New consoles, end-of-year releases, forever-updated tech and too many Monasteries to Raid has meant dolling out our next-gen review coverage for games throwing themselves around as examples of the new power ahead of us. Marvel's Spider-Man Miles Morales
then presents itself as both a game swing away from what came before, to showcase that future, while also maybe holding itself back just a little too much.
If your Spidey sense is tingling, here's what that might be:
To that end, as a sequel it feels lite-on in the addition department. It’s pretty, has great voice-acting and an excellent story, but MM feels more separated from its different focuses. As if they were all plugged into a previous blueprint, but no one at Insomniac bothered to speak to an interior designer or Marie Kondo-type, leaving it all feeling kind of like a kit house, rather than your forever home.
Click here for our full Marvel's Spider-Man Miles Morales review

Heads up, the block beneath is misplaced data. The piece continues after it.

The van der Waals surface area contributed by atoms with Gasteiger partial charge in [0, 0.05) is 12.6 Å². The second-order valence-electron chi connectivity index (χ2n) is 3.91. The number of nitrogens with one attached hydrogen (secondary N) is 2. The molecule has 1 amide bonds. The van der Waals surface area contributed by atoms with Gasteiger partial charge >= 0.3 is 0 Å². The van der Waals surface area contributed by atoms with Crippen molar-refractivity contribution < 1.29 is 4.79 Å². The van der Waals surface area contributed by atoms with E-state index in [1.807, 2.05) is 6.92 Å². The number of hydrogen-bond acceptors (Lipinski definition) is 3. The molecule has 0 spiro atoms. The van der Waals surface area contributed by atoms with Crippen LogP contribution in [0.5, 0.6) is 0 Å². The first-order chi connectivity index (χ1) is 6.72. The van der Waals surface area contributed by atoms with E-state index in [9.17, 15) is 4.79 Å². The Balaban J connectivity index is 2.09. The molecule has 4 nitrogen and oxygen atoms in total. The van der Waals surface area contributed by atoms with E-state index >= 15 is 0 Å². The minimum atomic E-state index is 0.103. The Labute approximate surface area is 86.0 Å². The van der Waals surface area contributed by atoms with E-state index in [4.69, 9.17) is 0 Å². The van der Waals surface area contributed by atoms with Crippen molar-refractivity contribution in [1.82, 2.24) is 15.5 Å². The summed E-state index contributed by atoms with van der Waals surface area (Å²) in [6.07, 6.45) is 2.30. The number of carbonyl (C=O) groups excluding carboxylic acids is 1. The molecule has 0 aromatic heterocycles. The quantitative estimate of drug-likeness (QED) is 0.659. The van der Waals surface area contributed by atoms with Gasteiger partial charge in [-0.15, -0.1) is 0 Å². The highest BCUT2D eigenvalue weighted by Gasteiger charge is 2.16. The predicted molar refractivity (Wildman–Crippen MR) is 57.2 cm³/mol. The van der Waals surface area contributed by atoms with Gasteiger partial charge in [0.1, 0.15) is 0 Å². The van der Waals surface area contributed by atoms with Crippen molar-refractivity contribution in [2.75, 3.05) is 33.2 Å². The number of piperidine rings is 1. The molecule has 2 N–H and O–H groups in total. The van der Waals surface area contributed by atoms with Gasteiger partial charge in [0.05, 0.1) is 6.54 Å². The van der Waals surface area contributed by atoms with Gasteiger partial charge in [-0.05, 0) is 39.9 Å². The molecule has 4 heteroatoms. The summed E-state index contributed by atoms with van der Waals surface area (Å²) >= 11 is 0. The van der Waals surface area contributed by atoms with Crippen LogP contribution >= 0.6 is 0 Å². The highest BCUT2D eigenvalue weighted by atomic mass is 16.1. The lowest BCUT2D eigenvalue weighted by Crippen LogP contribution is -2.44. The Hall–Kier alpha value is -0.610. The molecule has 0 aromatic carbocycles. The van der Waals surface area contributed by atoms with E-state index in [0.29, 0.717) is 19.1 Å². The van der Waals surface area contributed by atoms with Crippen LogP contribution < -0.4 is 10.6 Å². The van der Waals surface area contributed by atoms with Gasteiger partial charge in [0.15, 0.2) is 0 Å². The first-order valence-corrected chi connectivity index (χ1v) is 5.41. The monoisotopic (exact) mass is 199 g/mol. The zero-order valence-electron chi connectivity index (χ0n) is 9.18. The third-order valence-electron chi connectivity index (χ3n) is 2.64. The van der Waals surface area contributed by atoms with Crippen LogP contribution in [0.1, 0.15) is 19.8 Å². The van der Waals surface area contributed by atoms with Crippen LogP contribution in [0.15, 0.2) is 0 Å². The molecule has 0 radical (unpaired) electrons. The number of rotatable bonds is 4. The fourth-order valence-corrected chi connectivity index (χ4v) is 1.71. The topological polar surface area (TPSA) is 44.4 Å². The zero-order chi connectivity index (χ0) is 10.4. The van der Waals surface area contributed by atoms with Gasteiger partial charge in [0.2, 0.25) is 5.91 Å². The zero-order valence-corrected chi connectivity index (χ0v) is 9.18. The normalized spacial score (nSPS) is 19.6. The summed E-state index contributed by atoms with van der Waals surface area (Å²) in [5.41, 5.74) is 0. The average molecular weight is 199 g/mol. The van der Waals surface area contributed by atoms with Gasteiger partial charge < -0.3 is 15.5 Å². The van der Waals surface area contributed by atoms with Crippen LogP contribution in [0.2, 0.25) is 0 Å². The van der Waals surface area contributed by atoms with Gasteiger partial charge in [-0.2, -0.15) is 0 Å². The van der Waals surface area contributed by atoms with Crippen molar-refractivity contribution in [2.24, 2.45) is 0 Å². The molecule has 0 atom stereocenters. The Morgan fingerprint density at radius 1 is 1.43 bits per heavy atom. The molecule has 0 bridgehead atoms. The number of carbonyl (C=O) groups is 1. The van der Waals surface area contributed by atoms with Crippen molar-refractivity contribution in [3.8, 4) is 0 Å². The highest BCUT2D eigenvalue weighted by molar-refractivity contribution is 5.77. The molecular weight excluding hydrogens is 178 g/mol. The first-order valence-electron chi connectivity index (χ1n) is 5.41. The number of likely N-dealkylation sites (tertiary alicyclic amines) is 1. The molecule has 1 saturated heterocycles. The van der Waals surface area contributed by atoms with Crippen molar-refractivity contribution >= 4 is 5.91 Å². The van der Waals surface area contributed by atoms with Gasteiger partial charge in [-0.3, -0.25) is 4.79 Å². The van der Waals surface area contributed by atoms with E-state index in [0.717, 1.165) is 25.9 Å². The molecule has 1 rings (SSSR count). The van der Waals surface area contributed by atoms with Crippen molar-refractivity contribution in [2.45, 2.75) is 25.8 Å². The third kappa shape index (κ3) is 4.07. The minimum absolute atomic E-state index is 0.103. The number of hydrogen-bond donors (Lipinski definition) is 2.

If we’re still rolling with ‘out there’ metaphors, then at least the game’s story is Your Friendly Neighborhood (you’re welcome), and tonally the studios has embraced Miles and Miles’ world. There’s a sense of the brilliant Into the Spider-Verse about it all but, problematically, is that Miles’ tragedy is a very, very known and public position. So the game leaves very few twists and turns where storytelling is concerned, instead those are left to traversal, and that’s sort of hitting the nail on the head -- in Miles Morales there’s a great delivery of story, but it’s an expected quantity, so more often than not you’ll start feeling like the game is paint by numbers than an engaging and “I need to know more!” experience.